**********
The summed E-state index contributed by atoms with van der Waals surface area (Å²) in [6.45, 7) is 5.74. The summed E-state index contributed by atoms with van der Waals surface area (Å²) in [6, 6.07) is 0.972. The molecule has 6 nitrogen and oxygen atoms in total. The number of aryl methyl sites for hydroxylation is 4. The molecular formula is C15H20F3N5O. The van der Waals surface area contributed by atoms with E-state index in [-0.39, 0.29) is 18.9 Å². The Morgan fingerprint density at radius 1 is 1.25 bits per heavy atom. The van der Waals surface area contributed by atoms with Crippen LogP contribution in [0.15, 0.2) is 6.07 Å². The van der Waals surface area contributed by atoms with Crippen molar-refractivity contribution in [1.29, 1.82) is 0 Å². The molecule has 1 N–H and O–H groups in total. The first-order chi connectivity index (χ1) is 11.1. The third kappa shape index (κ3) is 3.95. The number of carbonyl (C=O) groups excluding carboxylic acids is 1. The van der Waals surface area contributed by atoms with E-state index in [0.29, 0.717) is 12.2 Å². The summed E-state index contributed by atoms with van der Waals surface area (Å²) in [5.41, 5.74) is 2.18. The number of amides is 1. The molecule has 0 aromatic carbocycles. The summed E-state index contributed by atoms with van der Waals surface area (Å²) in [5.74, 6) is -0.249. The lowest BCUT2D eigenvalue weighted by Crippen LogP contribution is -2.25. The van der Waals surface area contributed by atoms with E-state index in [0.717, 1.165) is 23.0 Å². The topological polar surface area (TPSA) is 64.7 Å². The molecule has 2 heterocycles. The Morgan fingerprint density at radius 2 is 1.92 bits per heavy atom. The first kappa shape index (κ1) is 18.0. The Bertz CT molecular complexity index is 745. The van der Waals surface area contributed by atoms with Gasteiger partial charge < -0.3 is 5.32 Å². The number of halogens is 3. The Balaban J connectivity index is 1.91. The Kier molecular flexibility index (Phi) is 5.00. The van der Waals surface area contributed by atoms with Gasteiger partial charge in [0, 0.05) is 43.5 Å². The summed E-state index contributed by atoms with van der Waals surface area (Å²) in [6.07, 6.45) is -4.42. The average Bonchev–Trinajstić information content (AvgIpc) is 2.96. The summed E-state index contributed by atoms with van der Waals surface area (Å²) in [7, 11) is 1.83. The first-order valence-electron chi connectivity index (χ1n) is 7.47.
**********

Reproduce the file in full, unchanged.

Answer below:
The summed E-state index contributed by atoms with van der Waals surface area (Å²) in [6.45, 7) is 5.74. The summed E-state index contributed by atoms with van der Waals surface area (Å²) in [6, 6.07) is 0.972. The molecule has 6 nitrogen and oxygen atoms in total. The number of aryl methyl sites for hydroxylation is 4. The molecular formula is C15H20F3N5O. The van der Waals surface area contributed by atoms with E-state index in [-0.39, 0.29) is 18.9 Å². The Morgan fingerprint density at radius 1 is 1.25 bits per heavy atom. The van der Waals surface area contributed by atoms with Crippen LogP contribution in [0.15, 0.2) is 6.07 Å². The van der Waals surface area contributed by atoms with Crippen molar-refractivity contribution in [1.29, 1.82) is 0 Å². The molecule has 1 N–H and O–H groups in total. The first-order chi connectivity index (χ1) is 11.1. The third kappa shape index (κ3) is 3.95. The number of carbonyl (C=O) groups excluding carboxylic acids is 1. The van der Waals surface area contributed by atoms with E-state index in [0.29, 0.717) is 12.2 Å². The summed E-state index contributed by atoms with van der Waals surface area (Å²) in [5.41, 5.74) is 2.18. The number of amides is 1. The molecule has 0 aromatic carbocycles. The summed E-state index contributed by atoms with van der Waals surface area (Å²) in [5.74, 6) is -0.249. The lowest BCUT2D eigenvalue weighted by Crippen LogP contribution is -2.25. The van der Waals surface area contributed by atoms with E-state index in [0.717, 1.165) is 23.0 Å². The topological polar surface area (TPSA) is 64.7 Å². The molecule has 2 heterocycles. The Morgan fingerprint density at radius 2 is 1.92 bits per heavy atom. The first kappa shape index (κ1) is 18.0. The Bertz CT molecular complexity index is 745. The van der Waals surface area contributed by atoms with Gasteiger partial charge < -0.3 is 5.32 Å². The number of halogens is 3. The Balaban J connectivity index is 1.91. The Kier molecular flexibility index (Phi) is 5.00. The van der Waals surface area contributed by atoms with Gasteiger partial charge in [0, 0.05) is 43.5 Å². The summed E-state index contributed by atoms with van der Waals surface area (Å²) in [6.07, 6.45) is -4.42. The average Bonchev–Trinajstić information content (AvgIpc) is 2.96. The summed E-state index contributed by atoms with van der Waals surface area (Å²) in [7, 11) is 1.83. The first-order valence-electron chi connectivity index (χ1n) is 7.47.